We then looked at the completion time for each collaboration style. Results showed a significant main effect of embodiment levels on performance in cooperative collaboration (F(2, 9) = 10.213, p = .005), but not in competitive collaboration (F(2, 9) = 2.193, p = .168). H3a and H4a are not supported. Bonferroni corrected comparisons of cooperative condition showed participants completed the game significantly slower in the no self-avatar condition than the self-avatar condition (p = .029) and face to face condition(p = .001). H1a is supported. It also showed there were no significant differences between the no-avatar condition and the face to face condition (p = .09). H2a is not supported.

We further asked whether the completion time were affected differently by embodiment levels. Results revealed that participants completed the game significantly faster in a cooperative style than they did using a competitive style for both the self-avatar condition, F(1, 6) = 9.107, p = .023, and the face to face conditions, F(1, 6) = 6.776, p = .04, but not for the no self-avatar condition, F(1, 6) = 0.937, p = .371. Thus, H6a and H7a are supported, but H5a is not supported.

Trust.

We took a look at the cooperative investments made round-by-round. Fig 7 showed the mean cooperative investments for in each of the six between subject conditions at three sets of Daytrader Game. Table 1 shows the mean cooperative investments for the last round at three sets of Daytrader Game. Descriptive results showed participants in the self-avatar condition and the face to face condition showed a significant increase in trust after interacting, compared with the no-avatar condition.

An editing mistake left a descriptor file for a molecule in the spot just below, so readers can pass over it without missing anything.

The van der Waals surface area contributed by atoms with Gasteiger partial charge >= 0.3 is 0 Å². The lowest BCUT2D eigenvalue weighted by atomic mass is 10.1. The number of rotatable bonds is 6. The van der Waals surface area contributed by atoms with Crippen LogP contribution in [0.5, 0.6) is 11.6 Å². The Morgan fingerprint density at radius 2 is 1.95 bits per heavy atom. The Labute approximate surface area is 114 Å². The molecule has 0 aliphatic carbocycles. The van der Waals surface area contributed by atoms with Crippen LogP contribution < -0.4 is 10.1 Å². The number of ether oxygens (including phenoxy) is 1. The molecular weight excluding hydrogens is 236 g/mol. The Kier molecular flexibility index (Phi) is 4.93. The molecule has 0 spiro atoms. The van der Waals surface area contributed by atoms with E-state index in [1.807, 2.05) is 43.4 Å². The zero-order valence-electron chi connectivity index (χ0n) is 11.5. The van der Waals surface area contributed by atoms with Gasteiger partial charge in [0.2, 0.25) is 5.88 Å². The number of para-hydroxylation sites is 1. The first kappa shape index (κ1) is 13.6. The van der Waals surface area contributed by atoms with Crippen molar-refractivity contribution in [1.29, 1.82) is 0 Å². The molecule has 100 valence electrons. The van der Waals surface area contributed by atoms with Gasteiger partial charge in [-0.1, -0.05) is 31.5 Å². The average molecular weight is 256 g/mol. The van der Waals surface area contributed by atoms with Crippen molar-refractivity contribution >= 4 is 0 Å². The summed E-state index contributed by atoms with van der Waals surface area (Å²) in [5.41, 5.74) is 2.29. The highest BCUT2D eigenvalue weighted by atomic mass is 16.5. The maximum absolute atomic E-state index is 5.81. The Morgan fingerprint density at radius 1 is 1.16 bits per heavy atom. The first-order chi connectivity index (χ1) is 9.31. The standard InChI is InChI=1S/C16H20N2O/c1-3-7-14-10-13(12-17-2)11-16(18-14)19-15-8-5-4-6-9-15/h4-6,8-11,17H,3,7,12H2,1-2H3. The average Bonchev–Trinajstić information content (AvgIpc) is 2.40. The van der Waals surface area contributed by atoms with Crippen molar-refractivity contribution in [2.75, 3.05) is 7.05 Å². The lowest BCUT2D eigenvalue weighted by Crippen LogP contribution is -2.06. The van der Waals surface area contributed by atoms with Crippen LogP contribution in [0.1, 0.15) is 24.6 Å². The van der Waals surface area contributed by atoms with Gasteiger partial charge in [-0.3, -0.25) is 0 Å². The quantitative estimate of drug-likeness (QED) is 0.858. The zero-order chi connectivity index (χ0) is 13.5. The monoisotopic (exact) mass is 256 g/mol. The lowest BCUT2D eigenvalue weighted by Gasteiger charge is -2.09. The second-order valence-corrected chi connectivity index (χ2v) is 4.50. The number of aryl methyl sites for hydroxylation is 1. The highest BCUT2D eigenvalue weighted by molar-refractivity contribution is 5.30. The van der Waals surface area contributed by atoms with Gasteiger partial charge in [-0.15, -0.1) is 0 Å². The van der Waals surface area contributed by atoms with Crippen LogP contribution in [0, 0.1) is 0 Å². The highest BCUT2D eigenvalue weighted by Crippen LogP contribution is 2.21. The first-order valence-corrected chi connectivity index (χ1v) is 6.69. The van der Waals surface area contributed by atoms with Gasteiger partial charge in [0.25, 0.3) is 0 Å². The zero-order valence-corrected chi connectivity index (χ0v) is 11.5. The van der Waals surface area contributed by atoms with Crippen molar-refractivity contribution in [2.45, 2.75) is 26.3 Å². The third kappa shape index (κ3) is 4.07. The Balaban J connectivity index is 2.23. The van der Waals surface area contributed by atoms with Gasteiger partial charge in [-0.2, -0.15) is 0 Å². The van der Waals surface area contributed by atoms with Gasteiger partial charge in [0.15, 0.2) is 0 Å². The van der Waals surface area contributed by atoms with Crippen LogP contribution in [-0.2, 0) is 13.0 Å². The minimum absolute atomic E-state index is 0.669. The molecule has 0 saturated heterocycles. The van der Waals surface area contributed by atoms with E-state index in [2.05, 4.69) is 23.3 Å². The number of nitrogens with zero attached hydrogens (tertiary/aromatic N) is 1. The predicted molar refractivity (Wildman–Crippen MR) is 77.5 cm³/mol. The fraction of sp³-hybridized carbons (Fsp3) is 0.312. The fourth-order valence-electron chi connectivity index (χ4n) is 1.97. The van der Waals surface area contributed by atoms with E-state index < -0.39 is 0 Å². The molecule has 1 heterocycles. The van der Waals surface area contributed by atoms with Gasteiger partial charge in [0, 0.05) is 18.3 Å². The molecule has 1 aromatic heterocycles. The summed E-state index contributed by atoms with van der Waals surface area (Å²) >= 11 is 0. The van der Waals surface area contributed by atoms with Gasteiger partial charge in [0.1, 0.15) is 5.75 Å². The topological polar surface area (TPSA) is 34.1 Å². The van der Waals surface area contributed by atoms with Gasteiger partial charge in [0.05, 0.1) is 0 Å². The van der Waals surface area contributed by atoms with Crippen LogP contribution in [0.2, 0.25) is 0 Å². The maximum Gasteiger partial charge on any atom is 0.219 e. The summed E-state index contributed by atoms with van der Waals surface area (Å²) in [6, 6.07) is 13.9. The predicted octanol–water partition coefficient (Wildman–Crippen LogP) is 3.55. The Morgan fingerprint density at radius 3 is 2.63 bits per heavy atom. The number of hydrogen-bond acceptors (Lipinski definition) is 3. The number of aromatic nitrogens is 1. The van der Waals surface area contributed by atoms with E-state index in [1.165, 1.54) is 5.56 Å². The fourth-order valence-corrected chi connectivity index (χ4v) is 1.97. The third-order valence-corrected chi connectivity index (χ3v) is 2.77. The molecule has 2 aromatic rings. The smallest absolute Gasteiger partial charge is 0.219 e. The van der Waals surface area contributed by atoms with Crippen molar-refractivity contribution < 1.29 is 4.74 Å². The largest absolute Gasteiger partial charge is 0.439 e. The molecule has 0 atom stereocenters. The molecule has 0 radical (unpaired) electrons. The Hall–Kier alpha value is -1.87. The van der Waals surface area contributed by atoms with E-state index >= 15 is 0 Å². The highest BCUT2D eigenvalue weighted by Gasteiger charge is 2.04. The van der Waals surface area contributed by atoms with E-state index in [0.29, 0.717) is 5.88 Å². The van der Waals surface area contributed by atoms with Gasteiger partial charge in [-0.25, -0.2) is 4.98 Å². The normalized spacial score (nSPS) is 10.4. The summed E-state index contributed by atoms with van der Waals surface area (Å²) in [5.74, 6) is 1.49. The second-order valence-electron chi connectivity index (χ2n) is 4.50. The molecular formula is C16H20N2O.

A mixed ANOVA was conducted on the mean cooperative investments, with embodiment levels and collaboration styles as between-subjects factors, and set and round as within-subjects factors. There were no outliers in the data, as assessed by inspection of a boxplot. The cooperative investments were normally distributed, as assessed by a Shapiro-Wilk test (p > .05). There was homogeneity of variances, as assessed by Levene’s test for equality of variances (p > .05). Firstly, we looked at the main effect of three sets of Daytrader Game. Mauchly’s test of sphericity indicated that the assumption of sphericity was met, (χ2(2) = 1.792, p = .408). There was a statistically significant difference in the mean cooperative investments, F(2, 36) = 43.898, p < .001. Bonferroni post-hoc tests revealed significant differences among each set of Daytrader Game. The set × embodiment levels interaction was significant, F(4, 36) = 9.228, p < .001. However, set × collaboration styles interaction and set × embodiment levels × collaboration styles were not significant, with F(2, 36) = 2.226, p = .123 and F(4, 36) = 1.235, p = .313, respectively. These results indicated that the mean cooperative investments due to embodiment levels was different in three sets of Daytrader game. Secondly, the main effect of collaboration styles was not significant, F(1, 18) = .343, p = .566. The collaboration styles × embodiment levels interaction was also not significant, F(2, 18) = .076, p < .927. Thus, H5b, H6b, and H7b are not supportted.